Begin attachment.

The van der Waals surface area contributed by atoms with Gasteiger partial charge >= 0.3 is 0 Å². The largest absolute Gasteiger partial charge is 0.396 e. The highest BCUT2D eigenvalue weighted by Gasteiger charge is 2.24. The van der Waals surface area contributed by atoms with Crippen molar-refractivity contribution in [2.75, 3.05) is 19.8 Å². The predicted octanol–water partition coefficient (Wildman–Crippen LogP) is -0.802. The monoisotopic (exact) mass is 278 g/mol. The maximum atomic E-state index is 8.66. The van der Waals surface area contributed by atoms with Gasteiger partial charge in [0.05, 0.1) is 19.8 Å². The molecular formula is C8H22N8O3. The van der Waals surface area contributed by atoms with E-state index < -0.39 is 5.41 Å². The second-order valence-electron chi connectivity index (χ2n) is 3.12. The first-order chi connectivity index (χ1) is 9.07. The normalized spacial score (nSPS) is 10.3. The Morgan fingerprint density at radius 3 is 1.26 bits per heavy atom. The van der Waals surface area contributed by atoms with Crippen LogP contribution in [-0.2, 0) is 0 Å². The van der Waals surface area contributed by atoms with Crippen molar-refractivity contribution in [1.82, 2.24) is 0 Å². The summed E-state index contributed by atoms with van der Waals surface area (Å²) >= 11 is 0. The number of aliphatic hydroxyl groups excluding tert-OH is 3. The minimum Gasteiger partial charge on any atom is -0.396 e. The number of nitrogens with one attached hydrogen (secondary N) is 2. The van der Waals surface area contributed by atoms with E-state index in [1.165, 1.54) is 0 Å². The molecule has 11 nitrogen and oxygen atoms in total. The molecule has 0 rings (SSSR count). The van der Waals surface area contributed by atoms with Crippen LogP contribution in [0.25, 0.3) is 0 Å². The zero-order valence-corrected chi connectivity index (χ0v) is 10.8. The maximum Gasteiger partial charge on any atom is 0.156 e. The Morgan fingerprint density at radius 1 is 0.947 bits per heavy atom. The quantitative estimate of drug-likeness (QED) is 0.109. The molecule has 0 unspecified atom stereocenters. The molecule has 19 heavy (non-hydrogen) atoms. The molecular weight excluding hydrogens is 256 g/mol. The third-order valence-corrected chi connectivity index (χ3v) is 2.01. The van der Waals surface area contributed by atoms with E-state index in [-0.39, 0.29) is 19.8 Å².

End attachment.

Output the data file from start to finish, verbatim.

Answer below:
The van der Waals surface area contributed by atoms with Gasteiger partial charge >= 0.3 is 0 Å². The largest absolute Gasteiger partial charge is 0.396 e. The highest BCUT2D eigenvalue weighted by Gasteiger charge is 2.24. The van der Waals surface area contributed by atoms with Crippen molar-refractivity contribution in [2.75, 3.05) is 19.8 Å². The predicted octanol–water partition coefficient (Wildman–Crippen LogP) is -0.802. The monoisotopic (exact) mass is 278 g/mol. The maximum atomic E-state index is 8.66. The van der Waals surface area contributed by atoms with Gasteiger partial charge in [0.05, 0.1) is 19.8 Å². The molecular formula is C8H22N8O3. The van der Waals surface area contributed by atoms with E-state index < -0.39 is 5.41 Å². The second-order valence-electron chi connectivity index (χ2n) is 3.12. The first-order chi connectivity index (χ1) is 9.07. The normalized spacial score (nSPS) is 10.3. The Morgan fingerprint density at radius 3 is 1.26 bits per heavy atom. The van der Waals surface area contributed by atoms with Crippen LogP contribution in [-0.2, 0) is 0 Å². The van der Waals surface area contributed by atoms with Crippen molar-refractivity contribution in [1.82, 2.24) is 0 Å². The summed E-state index contributed by atoms with van der Waals surface area (Å²) >= 11 is 0. The number of aliphatic hydroxyl groups excluding tert-OH is 3. The minimum Gasteiger partial charge on any atom is -0.396 e. The number of nitrogens with one attached hydrogen (secondary N) is 2. The van der Waals surface area contributed by atoms with E-state index in [1.165, 1.54) is 0 Å². The molecule has 11 nitrogen and oxygen atoms in total. The molecule has 0 rings (SSSR count). The van der Waals surface area contributed by atoms with Crippen LogP contribution in [0.25, 0.3) is 0 Å². The zero-order valence-corrected chi connectivity index (χ0v) is 10.8. The maximum Gasteiger partial charge on any atom is 0.156 e. The Morgan fingerprint density at radius 1 is 0.947 bits per heavy atom. The quantitative estimate of drug-likeness (QED) is 0.109. The molecule has 0 unspecified atom stereocenters. The molecule has 19 heavy (non-hydrogen) atoms. The molecular weight excluding hydrogens is 256 g/mol. The third-order valence-corrected chi connectivity index (χ3v) is 2.01. The van der Waals surface area contributed by atoms with E-state index in [-0.39, 0.29) is 19.8 Å².